From Assyrian People to Pazar People 

It is a very long path of this extravagant dessert that is the symbol of prestige, and, today, it is the synonym for skilfulness. The first people who made dough with chopped walnuts, covered with honey were Assyrian. This dessert was improved by the Greeks who replaced raw dough with a much finer, thinner crust. Arabs and Americans added seasonings and aromas. Finally, Turks perfected baklava by turning it into an exceptionally complex recipe, where, you could clearly see through the already thin crust, while, for its baking, only professionals – “baklavdzije” were in charge. Baklava we know dates back to the 15th century, and the tradition of its preparation and serving was passed through generations. 

Then, we come to Novi Pazar, where, you may eat the best baklava in Serbia. A majority of “baklavdzija” have unique recipes they inherited from their ancestors so you can try this oriental dessert in almost every restaurant in Novi Pazar.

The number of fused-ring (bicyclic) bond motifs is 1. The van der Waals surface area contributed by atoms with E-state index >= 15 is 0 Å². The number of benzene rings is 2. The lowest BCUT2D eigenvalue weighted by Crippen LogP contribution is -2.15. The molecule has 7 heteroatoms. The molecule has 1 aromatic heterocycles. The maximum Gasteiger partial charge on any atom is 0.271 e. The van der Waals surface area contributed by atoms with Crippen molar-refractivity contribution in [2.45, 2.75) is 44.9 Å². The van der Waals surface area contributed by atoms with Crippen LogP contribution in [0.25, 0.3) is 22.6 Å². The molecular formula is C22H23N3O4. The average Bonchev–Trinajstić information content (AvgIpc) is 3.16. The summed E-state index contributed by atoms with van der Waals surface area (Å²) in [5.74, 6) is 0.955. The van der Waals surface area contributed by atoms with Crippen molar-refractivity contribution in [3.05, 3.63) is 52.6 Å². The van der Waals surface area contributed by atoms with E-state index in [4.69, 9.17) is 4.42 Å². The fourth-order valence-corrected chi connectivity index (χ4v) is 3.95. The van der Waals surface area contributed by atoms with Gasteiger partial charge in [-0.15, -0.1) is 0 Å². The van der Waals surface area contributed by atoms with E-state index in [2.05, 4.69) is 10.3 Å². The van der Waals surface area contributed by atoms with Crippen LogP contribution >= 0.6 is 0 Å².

Strictly Kept Secret!

If you tried to define the unique baklava recipe, it would not be so simple as family tradition can interfere. Numerous families, especially the ones with pastry traditions, do not share the secrets of their baklava. One thing is sure, just the best ingredients are used starting from pistachio, walnuts, and almonds, to butter and crust used for the preparation. It is interesting to say that during Suleyman the Magnificent reign, there was a Baklava Parade where the greatest craftsmen of this desert showed their skillfulness. According to some stories, even 40 baklava crusts were as thin as rose petals and for Suleyman “baklavdzije” would prepare baklavas of 100 layers. What the taste of those baklavas would remain forever secret, but we know for sure that they resembled to baklavas we know. With Ottomans coming to the Sandzak, they left behind huge cultural inheritance including this dessert as well. 

Eid: Baklava

How much baklava is an important part of Pazar’s tradition, there is the fact suggesting that it is practically impossible for the great Islamic holidays to be celebrated without it. There is no Eid without Baklava. Traditionally, every single home prepares its own baklava, with some other traditional sweets. In the past, only the richest families could afford this dessert and it was the symbol of prestige and aristocratic blood. The majority of people started preparing this dessert so they could represent the importance of the event these days.